Cybersecurity researchers are yet to determine the origin of the WannaCry ransomware.
In Israel, Prime Minister Benjamin Netanyahu said late Sunday that his country was largely unaffected by the ransomware attack after it began preparing for such events several years ago through its new National Cyberdefence Authority.
"The United States, more than probably any other country, is extremely careful with their processes about how they handle any vulnerabilities that they're aware of", Tom Bossert, the White House homeland security adviser, said at a press briefing on Monday. Still, he said, "Microsoft needs to admit that the 20th century is over, it's a much more hostile environment, and that hobbling the NSA won't make us any safer". It takes just one click on an infected link or email attachment to have the virus spread to other computers within the network. The worst hit so far: people using Windows 7.
Microsoft criticized governments for stockpiling secret exploits of computer systems, calling the ongoing WannaCry ransomware attack a "wake-up call".
"In most cases the infections hit either PCs belonging to ordinary employees or some non-critical systems", he said. However, it is clear from the number of nations affected that the intended attacks were global. Smith also said that Microsoft has been "working around the clock" to assist affected customers, even those on older operating systems that are no longer supported.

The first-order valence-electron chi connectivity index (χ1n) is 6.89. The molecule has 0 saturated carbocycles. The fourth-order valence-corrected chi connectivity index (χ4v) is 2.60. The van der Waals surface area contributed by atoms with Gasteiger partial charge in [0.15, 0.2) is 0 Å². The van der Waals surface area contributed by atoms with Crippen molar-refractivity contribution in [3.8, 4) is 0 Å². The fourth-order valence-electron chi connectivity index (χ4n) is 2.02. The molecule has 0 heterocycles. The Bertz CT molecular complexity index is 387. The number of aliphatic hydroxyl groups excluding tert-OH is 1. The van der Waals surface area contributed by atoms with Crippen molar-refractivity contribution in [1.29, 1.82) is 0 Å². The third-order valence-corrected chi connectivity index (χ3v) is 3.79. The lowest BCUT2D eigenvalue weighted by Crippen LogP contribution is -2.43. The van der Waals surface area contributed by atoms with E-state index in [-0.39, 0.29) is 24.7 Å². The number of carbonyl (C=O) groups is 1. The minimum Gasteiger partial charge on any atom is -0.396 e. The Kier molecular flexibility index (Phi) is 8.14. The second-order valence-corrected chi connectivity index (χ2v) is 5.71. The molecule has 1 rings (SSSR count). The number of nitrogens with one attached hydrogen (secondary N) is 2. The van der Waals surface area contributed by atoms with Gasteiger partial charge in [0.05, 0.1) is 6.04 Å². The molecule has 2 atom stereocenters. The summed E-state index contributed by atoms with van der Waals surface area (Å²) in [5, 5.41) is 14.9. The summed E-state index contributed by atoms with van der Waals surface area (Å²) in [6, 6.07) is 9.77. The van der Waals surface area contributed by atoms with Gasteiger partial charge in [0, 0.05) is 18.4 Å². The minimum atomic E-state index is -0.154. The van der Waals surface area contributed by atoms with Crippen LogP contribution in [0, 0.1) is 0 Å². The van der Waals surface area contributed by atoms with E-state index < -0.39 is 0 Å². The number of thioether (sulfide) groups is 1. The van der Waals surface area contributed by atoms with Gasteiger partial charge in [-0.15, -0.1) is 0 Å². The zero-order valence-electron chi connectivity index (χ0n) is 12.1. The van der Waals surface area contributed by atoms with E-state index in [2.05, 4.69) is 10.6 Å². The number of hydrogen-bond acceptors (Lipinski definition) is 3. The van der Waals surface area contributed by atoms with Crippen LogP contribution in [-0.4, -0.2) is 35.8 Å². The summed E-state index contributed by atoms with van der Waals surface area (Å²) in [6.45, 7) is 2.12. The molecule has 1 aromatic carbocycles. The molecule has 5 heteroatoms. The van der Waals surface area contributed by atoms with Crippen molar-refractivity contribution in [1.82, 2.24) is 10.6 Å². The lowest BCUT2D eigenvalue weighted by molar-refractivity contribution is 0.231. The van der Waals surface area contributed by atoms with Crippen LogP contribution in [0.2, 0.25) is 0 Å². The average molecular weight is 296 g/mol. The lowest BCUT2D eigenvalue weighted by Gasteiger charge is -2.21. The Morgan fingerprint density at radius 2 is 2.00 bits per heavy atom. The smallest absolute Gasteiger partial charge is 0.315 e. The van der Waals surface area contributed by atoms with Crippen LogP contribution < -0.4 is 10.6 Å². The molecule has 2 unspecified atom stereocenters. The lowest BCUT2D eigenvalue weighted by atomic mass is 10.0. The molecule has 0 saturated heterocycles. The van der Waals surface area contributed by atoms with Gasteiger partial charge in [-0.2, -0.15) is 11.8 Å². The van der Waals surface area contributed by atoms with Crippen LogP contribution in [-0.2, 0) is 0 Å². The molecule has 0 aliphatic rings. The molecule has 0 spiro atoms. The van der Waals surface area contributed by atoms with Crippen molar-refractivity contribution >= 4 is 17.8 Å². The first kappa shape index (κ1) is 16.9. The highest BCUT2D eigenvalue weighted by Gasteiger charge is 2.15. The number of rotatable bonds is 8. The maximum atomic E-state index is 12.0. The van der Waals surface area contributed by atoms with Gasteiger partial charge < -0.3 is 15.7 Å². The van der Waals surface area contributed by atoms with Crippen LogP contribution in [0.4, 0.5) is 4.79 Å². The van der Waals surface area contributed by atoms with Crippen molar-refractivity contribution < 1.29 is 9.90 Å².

Microsoft declined to comment for this story.
Half of all internet addresses corrupted globally by WannaCry are located in China and Russian Federation, with 30 and 20 percent respectively.
A British security expert managed to stop the attack by triggering a "kill switch", although the ransomware has continued to create havoc.
Yet tens of thousands of computers weren't updated, allowing the malware to spread.
In a statement, the central bank said the consequences of the hacking attack - which it did not detail - had been dealt with quickly. Most companies needing to restore their operations right away would have turned to back-ups, if available, by now.
American software giant Microsoft held back from distributing a free security update that could have protected computers from the WannaCry global cyber attack, the Financial Times reported Thursday.
The NCA urged victims of attacks not to pay any ransom, saying there was no guarantee that encrypted files would be restored. There have been reports of WannaCry ransom demands appearing on ATM screens in Asia, but these have not been verified by Reuters.
"The same things are causing the same problems".
In the post, which will worry security agencies and companies around the world, the Shadow Brokers said: "In June, TheShadowBrokers is announcing "TheShadowBrokers Data Dump of the Month" service".
"We haven't seen many organizations fall over and that's because they did some of the security basics", he said.
- Huge, Unprecedented Ransomware Attack Hits Around the Globe
- Jewish Israelis less certain of Trump's support for their state
- Le numéro 2 de la Justice s'explique sur le procureur spécial — USA
- Obamacare a Win-Win for Poorer Adults
- Trump flies off on first foreign trip
- Preds ready for Game 2 against Ducks in Anaheim
- Sidney Crosby, Penguins beat Senators to tie series
- Kawhi Leonard Expected To Play In Game 1
- Google I/O 2017: Google Releases Standalone VR Headset
- Immigration arrests up 38 percent this year